Here are five things worth paying attention to this week. These are designed to expose you to a perspective you may not normally come across […]
Here are five things worth paying attention to this week. These are designed to expose you to a perspective you may not normally come across in your daily lives.
1. “Have we no decency?” The escalation of racialized rhetoric from the president of the United States has evoked responses from all sides of the political world. African American leaders led the way in expressing outrage, other voices joined in and even the clergy of Washington National Cathedral published a statement that is a landmark for the institution that considers itself the place where the nation gathers to pray, worship and celebrate.
2. The Farewell. This weekend we will see this movie by director Lulu Wang that explores anticipatory grief at a faux wedding that enables a family to gather to say goodbye to their dying matriarch. The food crawl in the nearby San Gabriel Valley, Los Angeles, an Asian food mecca, may inspire us to a similar pilgrimage if the film lives up to the reviews and trailers (see below). Food and family dynamics around the dinner table should make for a case study in family systems and human emotion. “The Farewell paid delightful, insightful homage to the façade of pretenses nearly everyone adopts in the name of compassion,” says Anne Hornaday in the Washington Post.
3. Slaves in the Family. This book, a thrift store find, is the 1998 National Book Award-winning account of a Charleston family’s history of enslaved prosperity, by Edward Ball. Somehow we missed it 20 years ago and now it is even more relevant. The author, a scholar-journalist becomes a sleuth in his own family history, reunions, mythology, documentation and photographs to expose the heinous atrocity that was the legacy of our “founding fathers.” Some defended, some capitulated, some covertly profited from and few condemned the inhumanity that became the accepted “normal.” All too familiar. Today. Now.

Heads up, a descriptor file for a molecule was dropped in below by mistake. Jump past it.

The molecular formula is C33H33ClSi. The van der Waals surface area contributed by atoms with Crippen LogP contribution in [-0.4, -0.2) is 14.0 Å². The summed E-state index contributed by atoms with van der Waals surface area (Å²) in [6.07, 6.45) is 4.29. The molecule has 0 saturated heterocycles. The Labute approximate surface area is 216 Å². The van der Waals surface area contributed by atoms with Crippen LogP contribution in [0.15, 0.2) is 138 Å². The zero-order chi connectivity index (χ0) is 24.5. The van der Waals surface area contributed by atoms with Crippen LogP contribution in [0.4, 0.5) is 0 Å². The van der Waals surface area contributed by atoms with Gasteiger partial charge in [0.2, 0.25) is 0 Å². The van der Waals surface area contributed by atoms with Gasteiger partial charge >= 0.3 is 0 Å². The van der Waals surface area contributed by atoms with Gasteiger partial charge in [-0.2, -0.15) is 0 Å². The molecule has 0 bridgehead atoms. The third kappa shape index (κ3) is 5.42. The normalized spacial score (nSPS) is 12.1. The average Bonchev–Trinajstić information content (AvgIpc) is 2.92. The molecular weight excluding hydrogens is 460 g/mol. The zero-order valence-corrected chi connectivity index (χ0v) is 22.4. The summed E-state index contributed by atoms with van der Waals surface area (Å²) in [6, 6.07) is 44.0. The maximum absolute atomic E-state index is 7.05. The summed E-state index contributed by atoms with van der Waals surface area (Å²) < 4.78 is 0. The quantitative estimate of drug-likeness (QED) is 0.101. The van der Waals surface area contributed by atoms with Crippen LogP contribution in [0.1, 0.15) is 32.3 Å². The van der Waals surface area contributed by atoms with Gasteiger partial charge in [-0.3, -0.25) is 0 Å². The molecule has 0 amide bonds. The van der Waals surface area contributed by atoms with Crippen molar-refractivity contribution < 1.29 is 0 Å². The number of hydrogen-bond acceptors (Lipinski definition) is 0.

4. We are constantly thinking about how our inhumane immigration policies affect families. This week we sat around a picnic table with Gloria Villatoro and heard her story. She and their three daughters are moving to Baja, Mexico, to join husband Max who was deported four years ago. Max and Gloria founded the Iglesia Torre Fuerte congregation in Iowa City, Iowa, in 2010 (Central Plains Mennonite Conference), and pastored until Max’s deportation to Honduras in 2015. He has moved to Baja, Mexico, and is ministering to deportees and nurturing three separate cell groups meeting in homes. Pacific Southwest and Central Plains conferences are supporting this church plant.
5. Reel Theology. Our annual July-August film festival at Peace Mennonite Church in Claremont, California, addresses issues of justice and relationship for women. The theme is the Chinese proverb “Women hold up half the sky,” and at many moments it seems like the other half is pulling it down. We gather to watch, discuss, followed by potluck and then worship around the table. The conversations may go deep into personal stories evoked by the filmed narrative. Every film reveals something of the human condition, of human possibilities, of the meaning of being truly human with one another.
David and Leann Augsburger are two semiretired people who co-lead a home-based church (Peace Mennonite Church, Claremont, California) and volunteer to welcome, care and connect people in the San Gabriel valley.
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